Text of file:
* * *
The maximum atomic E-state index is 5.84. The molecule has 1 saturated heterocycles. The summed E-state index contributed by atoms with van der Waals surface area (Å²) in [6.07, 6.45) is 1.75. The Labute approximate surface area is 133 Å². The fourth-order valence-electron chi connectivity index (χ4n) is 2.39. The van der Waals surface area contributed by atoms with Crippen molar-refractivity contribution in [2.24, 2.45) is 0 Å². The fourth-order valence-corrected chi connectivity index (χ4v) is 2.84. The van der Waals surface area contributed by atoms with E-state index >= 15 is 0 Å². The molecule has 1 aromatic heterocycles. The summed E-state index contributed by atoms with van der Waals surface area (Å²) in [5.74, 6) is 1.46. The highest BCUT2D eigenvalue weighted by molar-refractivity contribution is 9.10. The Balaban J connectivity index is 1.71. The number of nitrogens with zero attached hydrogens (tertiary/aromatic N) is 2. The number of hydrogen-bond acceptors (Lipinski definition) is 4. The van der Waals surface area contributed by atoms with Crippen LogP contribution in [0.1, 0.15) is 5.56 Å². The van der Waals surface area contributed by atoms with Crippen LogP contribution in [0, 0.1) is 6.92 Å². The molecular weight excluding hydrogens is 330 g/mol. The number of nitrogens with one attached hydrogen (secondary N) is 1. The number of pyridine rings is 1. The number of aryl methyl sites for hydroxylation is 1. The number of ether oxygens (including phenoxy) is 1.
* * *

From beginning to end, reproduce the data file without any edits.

The maximum atomic E-state index is 5.84. The molecule has 1 saturated heterocycles. The summed E-state index contributed by atoms with van der Waals surface area (Å²) in [6.07, 6.45) is 1.75. The Labute approximate surface area is 133 Å². The fourth-order valence-electron chi connectivity index (χ4n) is 2.39. The van der Waals surface area contributed by atoms with Crippen molar-refractivity contribution in [2.24, 2.45) is 0 Å². The fourth-order valence-corrected chi connectivity index (χ4v) is 2.84. The van der Waals surface area contributed by atoms with E-state index >= 15 is 0 Å². The molecule has 1 aromatic heterocycles. The summed E-state index contributed by atoms with van der Waals surface area (Å²) in [5.74, 6) is 1.46. The highest BCUT2D eigenvalue weighted by molar-refractivity contribution is 9.10. The Balaban J connectivity index is 1.71. The number of nitrogens with zero attached hydrogens (tertiary/aromatic N) is 2. The number of hydrogen-bond acceptors (Lipinski definition) is 4. The van der Waals surface area contributed by atoms with Crippen LogP contribution in [0.1, 0.15) is 5.56 Å². The van der Waals surface area contributed by atoms with Crippen LogP contribution in [0, 0.1) is 6.92 Å². The molecular weight excluding hydrogens is 330 g/mol. The number of nitrogens with one attached hydrogen (secondary N) is 1. The number of pyridine rings is 1. The number of aryl methyl sites for hydroxylation is 1. The number of ether oxygens (including phenoxy) is 1.